If parents, mentors, recent college graduates, or even your peers tell you that “college will be the best four years of your life,” tell them “I sure hope not.” Or, better yet, ask them why.
Most likely, they’ll tell you that your college years are going to be your last moments before entering the real world. Four years of carefree partying before things start to really matter, they’ll tell you. Before you become a real adult.
And, most likely, they are wrong.
It’s a common statement, nonetheless: “College will be the best four years of your life.” But it’s a strange thing to assert as a clear-cut truth. That engineers and artists, surgeons and traders, sorority sisters and SJWs, somebodies-who-became-nobodies and nobodies-who-became-somebodies will all agree that their best years were spent on a college campus between ages 18-22, living it up “before the real world.”
They are your parents. They are your older siblings. They are your peers.
And these “real-life” superheroes (who apparently all peaked at the exact same age) then look back on their college years, and encourage the next generation to experience their four years through the same rosé-colored lenses (yes, you read that right).
In a world that is harsh, and unfair, and at times impossible to accept, it’s almost instinct to reminisce on the good times, forgetting about what made them so good. And talking up “the college years,” and the opportunity they offer to escape from the challenges of the real world, reflects a short-term memory problem. Most of these nostalgic alumni have forgotten that their world had its own set of troublesome circumstances. In fact, there’s always a war to be fought, jobs to be denied and leaders who fail us. And the college careers of these “best-four-years” people came when the country was united on a progressive, activist path, on which college students were encouraged to join the revolution.
But now, tired of fighting and eager to protect us from the same kinds of battles that defined their “best four years,” these once-pioneers inspire their kids to just sit back and indulge ourselves, escaping reality. And escape, we do.
I’ve been through two of the “best four years of my life” at Duke University, and I’ve experienced a collegiate escapism that is not only practiced, but perpetuated. When our collegiate world is harsh, and unfair, and at times impossible to accept, we slip on those tinted glasses to reminisce way back to the debauchery of last night’s party, and look forward to taking in today’s escapist drug of choice: Netflix, Instagram, the next darty or basketball game, and maybe some shots and lines to lighten the mood.
This is the essence of the disinterested, isolated way of life. It not only divides our campuses, but disenfranchises our generation as individuals, stripping us of any sort of legitimacy because we aren’t “real adults” yet.
And so, denied the battles of our predecessors, we live out these “unreal” lifestyles in a pretty little bubble. We expend our energy in search of decadence, lost in days and nights of fantasy. We mull around with our homework, we sleep more than enough, we inhale gourmet food for no good reason, and once in a while we call home, to confirm that we are living reminisce-able (if not, meaningless) “best four years of our lives,” right now.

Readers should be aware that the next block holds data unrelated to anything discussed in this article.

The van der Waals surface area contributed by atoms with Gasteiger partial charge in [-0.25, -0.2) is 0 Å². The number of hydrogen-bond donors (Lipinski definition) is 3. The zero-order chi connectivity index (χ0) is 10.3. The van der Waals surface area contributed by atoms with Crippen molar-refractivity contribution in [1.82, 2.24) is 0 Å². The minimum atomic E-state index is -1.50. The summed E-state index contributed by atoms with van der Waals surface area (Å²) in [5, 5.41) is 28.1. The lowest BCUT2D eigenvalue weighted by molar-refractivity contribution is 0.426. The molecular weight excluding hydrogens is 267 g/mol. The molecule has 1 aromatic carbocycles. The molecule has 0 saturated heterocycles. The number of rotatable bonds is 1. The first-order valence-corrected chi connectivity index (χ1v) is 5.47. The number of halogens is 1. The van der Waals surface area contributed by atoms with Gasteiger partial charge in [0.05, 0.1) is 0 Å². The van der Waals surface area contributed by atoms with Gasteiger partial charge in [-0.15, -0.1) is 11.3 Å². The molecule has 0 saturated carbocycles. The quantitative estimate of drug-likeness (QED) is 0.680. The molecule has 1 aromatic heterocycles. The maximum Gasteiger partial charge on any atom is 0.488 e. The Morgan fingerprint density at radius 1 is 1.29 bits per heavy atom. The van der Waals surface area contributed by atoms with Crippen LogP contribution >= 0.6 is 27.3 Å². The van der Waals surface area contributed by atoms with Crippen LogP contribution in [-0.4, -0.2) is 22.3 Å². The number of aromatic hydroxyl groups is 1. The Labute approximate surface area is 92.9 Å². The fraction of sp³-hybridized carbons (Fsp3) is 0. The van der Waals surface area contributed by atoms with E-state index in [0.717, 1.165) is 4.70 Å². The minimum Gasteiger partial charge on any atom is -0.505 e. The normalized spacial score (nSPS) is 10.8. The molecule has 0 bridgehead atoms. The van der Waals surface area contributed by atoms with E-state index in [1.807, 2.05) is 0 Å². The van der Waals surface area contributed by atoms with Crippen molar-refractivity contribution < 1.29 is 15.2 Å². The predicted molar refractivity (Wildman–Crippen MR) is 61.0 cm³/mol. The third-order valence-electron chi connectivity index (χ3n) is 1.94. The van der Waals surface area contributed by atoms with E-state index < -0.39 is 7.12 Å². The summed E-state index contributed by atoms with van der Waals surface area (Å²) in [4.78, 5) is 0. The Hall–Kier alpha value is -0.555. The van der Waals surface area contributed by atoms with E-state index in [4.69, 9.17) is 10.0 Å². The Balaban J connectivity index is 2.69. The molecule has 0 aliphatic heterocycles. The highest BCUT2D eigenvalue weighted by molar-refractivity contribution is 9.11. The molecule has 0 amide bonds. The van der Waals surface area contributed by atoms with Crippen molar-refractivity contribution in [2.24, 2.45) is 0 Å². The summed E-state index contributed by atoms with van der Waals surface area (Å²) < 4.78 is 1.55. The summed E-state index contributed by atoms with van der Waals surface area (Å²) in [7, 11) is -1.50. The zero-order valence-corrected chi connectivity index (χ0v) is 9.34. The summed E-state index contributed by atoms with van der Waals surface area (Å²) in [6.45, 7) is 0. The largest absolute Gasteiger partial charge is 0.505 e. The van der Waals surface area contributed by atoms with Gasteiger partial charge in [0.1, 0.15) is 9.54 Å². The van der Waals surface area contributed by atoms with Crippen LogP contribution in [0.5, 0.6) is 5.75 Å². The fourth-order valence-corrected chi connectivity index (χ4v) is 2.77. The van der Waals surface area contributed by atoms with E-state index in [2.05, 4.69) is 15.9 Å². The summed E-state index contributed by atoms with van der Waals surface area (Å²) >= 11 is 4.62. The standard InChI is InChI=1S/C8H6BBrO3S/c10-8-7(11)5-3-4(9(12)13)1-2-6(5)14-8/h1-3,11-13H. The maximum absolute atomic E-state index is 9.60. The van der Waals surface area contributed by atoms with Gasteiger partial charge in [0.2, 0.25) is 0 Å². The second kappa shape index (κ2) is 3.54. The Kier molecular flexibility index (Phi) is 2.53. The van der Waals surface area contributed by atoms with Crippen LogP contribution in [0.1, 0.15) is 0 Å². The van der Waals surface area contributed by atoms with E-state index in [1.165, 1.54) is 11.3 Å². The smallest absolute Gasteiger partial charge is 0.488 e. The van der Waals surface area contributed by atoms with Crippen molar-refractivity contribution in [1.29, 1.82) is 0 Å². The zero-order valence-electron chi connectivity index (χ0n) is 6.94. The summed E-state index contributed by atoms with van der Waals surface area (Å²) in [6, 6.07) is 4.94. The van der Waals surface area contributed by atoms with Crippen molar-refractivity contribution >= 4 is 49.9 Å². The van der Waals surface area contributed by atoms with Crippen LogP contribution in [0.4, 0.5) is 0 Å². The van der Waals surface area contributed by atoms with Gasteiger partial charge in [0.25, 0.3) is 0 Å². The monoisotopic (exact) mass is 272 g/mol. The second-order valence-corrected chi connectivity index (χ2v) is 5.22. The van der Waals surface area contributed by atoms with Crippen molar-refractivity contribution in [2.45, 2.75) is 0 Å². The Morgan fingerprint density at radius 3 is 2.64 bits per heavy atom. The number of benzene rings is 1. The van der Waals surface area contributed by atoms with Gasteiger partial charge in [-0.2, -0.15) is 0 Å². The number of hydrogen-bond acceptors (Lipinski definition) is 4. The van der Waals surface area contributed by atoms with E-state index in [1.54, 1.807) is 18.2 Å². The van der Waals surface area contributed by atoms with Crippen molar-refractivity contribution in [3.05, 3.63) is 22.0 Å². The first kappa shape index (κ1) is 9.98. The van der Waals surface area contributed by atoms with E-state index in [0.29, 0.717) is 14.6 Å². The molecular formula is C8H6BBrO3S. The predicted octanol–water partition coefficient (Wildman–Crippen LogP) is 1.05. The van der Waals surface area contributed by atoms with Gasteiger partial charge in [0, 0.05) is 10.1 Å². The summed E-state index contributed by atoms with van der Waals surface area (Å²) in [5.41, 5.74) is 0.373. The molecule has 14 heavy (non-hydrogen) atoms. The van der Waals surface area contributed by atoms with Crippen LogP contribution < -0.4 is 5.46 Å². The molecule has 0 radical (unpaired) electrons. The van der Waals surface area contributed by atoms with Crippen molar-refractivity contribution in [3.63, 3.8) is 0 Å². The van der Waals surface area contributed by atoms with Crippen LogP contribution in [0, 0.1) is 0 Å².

But this is where that advice has gone dangerously wrong. 20 years from now, what will matter to us about these four years? Right now, we hold the keys to adulthood, but are discouraged from opening any doors. Distracted by the temptation to escape, we’ve become too good at it to stop.
More than ever, today’s college students must learn how to recognize our world’s set of challenges, to raise our voices to represent ourselves, emboldened by professors and our peers and our own conscience. And we need to practice it, making ourselves active determinants of our own circumstances, domestic warriors in the real battles that must be fought. All the while, we can embrace the fact that we’re learning, we’re enjoying ourselves, and we’re young. But we’re still young adults.
There are glimpses of such young adults today. Just this year, my newspaper saw a problem with Duke’s in-house sexual assault cases, and chose to create a conversation about a victim, her assailant and the campus, disturbing the peace of our community. In the last North Carolina state election, my vote was one of the 5,000 college students directly responsible for ousting former Governor Pat McCrory and electing an African-American democrat to the state’s supreme court. I heard what Matters about Black Lives, I saw how an anti-immigration order terrorized my peers, and I felt the divisions that haunt Duke’s campus, and campuses across the country, on Nov. 9, 2016.
The pieces are here. Even the very escape routes themselves—our social media platforms and our Netflix shows—have become excellent grounds for representing our interests and creating meaningful communities. The balance between the carefree bliss that has been prescribed for us and the effective action that we can own is ours for the taking, moreso for us here and now than ever before.
But it starts with acknowledging that the real world doesn’t start in four years. It’s already begun, and we’re already behind in making it a better place. It’s not okay for college to be a “bubble.” College isn’t better than or separate from the real world; it is a part of the real world that only 40 percent of our generation have the great fortune to experience.
So don’t try to escape it. These four years of college are our first years of adulthood, our first years as influential, powerful people in the real world. Accept that, and begin to make the best of what very well might be the best four years of our lives.
Jackson Prince is a Trinity junior and the editorial page editor of The Chronicle.